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September 4, 2015

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Pens that rewrote history reunited

HUNDREDS of people from around the world took part in a ceremony in Pearl Harbor, Hawaii, on Wednesday to mark the end of World War II. It began at 9:02am, Hawaii time, the exact moment the surrender was signed 70 years ago.

Among them were more than 20 World War II veterans, now in their late 80s or early 90s, some of whom had witnessed Japan’s surrender to Allied Forces on September 2, 1945.

Michael Carr, president and CEO of the Battleship Missouri Memorial, said the ceremony was a special opportunity to honor the sacrifice and service of veterans, while memorializing one of the most significant dates in world history.

Li Kexin, minister at the Chinese Embassy in Washington, and Counselor Tang Zhiwen attended the ceremony.

An exhibition of historic artifacts that were part of the surrender included the pens (pictured right) that were used by Fleet Admiral Chester Nimitz for the signing of the Japanese Instrument of Surrender.

One of them, a Parker, is on loan from Nanjing Museum in China.

Chief librarian Ouyang Zongjun arrived in Honolulu on August 28 with the pen to add it to a six-day exhibition in the Missouri Memorial Hall.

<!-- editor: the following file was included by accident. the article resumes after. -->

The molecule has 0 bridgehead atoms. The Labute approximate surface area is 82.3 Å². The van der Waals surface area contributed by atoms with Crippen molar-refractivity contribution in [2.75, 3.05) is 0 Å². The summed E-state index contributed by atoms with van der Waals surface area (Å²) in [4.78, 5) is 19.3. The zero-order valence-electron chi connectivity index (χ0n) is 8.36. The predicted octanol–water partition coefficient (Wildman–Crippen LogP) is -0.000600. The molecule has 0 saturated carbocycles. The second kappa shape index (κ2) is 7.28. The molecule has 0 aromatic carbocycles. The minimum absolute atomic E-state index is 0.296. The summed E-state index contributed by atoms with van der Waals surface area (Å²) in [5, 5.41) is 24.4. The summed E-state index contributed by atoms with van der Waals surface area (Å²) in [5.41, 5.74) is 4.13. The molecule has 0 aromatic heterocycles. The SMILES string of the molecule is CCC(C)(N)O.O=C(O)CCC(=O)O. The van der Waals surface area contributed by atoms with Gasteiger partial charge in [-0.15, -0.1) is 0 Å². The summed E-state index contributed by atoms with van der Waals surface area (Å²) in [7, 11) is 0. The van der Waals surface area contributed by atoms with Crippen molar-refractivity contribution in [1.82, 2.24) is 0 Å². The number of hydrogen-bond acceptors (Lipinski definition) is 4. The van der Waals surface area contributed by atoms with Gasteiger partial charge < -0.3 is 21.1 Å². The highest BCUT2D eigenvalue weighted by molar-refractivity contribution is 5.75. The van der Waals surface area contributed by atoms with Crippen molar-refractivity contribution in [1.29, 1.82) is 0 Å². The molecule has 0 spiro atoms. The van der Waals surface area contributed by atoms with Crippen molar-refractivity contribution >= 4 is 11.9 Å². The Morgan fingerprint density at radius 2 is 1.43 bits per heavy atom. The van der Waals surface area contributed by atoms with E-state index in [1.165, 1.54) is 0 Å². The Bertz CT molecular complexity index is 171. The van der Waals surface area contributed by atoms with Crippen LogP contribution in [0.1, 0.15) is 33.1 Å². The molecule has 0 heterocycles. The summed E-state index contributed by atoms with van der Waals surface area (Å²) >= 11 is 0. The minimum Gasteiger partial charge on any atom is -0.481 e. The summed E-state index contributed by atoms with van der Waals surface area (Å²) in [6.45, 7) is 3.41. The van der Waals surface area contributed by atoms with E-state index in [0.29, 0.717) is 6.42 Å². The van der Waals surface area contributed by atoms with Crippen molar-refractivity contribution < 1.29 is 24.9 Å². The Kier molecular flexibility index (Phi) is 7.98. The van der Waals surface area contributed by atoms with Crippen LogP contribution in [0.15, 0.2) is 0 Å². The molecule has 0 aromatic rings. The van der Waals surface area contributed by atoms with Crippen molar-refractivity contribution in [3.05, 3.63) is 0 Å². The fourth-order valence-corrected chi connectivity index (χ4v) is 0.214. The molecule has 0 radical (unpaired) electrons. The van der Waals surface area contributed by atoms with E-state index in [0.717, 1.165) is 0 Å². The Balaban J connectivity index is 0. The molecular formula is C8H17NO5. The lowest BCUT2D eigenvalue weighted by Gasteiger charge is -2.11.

“I feel so honored and excited to bring this precious artifact back to the place it belonged,” said Ouyang.

“In my view, only when a cultural relic reunites with the historic site it came from can its real value be fully presented.

“It’s especially meaningful now because China is also marking the end of World War II with a grand military parade today in Beijing,” he said yesterday. “Although it’s a shame that I cannot watch the live broadcast, being here in Hawaii to help revive another significant piece of history is all worthwhile.”

The pen was given to Admiral Nimitz by his Chinese friend YC Woo, and after Nimitz signed the instrument on behalf of the United States, he returned it.

The pen later became part of the Nanjing Museum collection.

“The reunion of the ‘victory pens’ is symbolic as it represents the friendship between Chinese and American people,” Li said.


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